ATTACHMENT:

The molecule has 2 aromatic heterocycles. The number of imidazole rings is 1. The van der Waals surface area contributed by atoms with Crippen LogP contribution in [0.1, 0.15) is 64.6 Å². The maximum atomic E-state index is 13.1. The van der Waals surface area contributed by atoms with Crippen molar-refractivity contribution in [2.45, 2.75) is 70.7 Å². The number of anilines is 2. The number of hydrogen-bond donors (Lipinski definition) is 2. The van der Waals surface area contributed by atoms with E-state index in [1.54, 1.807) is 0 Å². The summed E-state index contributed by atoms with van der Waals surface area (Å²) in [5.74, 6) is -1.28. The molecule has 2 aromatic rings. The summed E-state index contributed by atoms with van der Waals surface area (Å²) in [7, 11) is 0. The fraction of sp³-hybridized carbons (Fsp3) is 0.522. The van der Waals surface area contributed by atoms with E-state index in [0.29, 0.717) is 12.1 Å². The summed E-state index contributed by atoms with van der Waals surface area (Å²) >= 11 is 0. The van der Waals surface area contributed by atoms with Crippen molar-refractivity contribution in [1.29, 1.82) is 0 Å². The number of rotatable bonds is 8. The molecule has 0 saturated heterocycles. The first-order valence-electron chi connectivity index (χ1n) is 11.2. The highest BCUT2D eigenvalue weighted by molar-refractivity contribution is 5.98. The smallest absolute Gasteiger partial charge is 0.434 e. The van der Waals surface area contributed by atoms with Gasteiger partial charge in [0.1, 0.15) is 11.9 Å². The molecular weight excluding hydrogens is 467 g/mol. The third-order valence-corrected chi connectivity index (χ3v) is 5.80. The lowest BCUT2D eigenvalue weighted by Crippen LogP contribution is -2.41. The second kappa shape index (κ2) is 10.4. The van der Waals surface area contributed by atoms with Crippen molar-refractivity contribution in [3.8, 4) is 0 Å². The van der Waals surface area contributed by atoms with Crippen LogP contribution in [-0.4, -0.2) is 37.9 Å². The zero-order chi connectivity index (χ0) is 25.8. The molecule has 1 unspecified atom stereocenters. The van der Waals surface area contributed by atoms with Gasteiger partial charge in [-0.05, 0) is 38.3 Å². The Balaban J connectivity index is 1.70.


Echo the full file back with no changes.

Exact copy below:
The molecule has 2 aromatic heterocycles. The number of imidazole rings is 1. The van der Waals surface area contributed by atoms with Crippen LogP contribution in [0.1, 0.15) is 64.6 Å². The maximum atomic E-state index is 13.1. The van der Waals surface area contributed by atoms with Crippen molar-refractivity contribution in [2.45, 2.75) is 70.7 Å². The number of anilines is 2. The number of hydrogen-bond donors (Lipinski definition) is 2. The van der Waals surface area contributed by atoms with E-state index in [1.54, 1.807) is 0 Å². The summed E-state index contributed by atoms with van der Waals surface area (Å²) in [5.74, 6) is -1.28. The molecule has 2 aromatic rings. The summed E-state index contributed by atoms with van der Waals surface area (Å²) in [7, 11) is 0. The fraction of sp³-hybridized carbons (Fsp3) is 0.522. The van der Waals surface area contributed by atoms with E-state index in [0.29, 0.717) is 12.1 Å². The summed E-state index contributed by atoms with van der Waals surface area (Å²) >= 11 is 0. The van der Waals surface area contributed by atoms with Crippen molar-refractivity contribution in [1.29, 1.82) is 0 Å². The number of rotatable bonds is 8. The molecule has 0 saturated heterocycles. The first-order valence-electron chi connectivity index (χ1n) is 11.2. The highest BCUT2D eigenvalue weighted by molar-refractivity contribution is 5.98. The smallest absolute Gasteiger partial charge is 0.434 e. The van der Waals surface area contributed by atoms with Gasteiger partial charge in [0.1, 0.15) is 11.9 Å². The molecular weight excluding hydrogens is 467 g/mol. The third-order valence-corrected chi connectivity index (χ3v) is 5.80. The lowest BCUT2D eigenvalue weighted by Crippen LogP contribution is -2.41. The second kappa shape index (κ2) is 10.4. The van der Waals surface area contributed by atoms with Crippen molar-refractivity contribution in [3.8, 4) is 0 Å². The van der Waals surface area contributed by atoms with Crippen LogP contribution in [-0.4, -0.2) is 37.9 Å². The zero-order chi connectivity index (χ0) is 25.8. The molecule has 1 unspecified atom stereocenters. The van der Waals surface area contributed by atoms with Gasteiger partial charge in [-0.05, 0) is 38.3 Å². The Balaban J connectivity index is 1.70.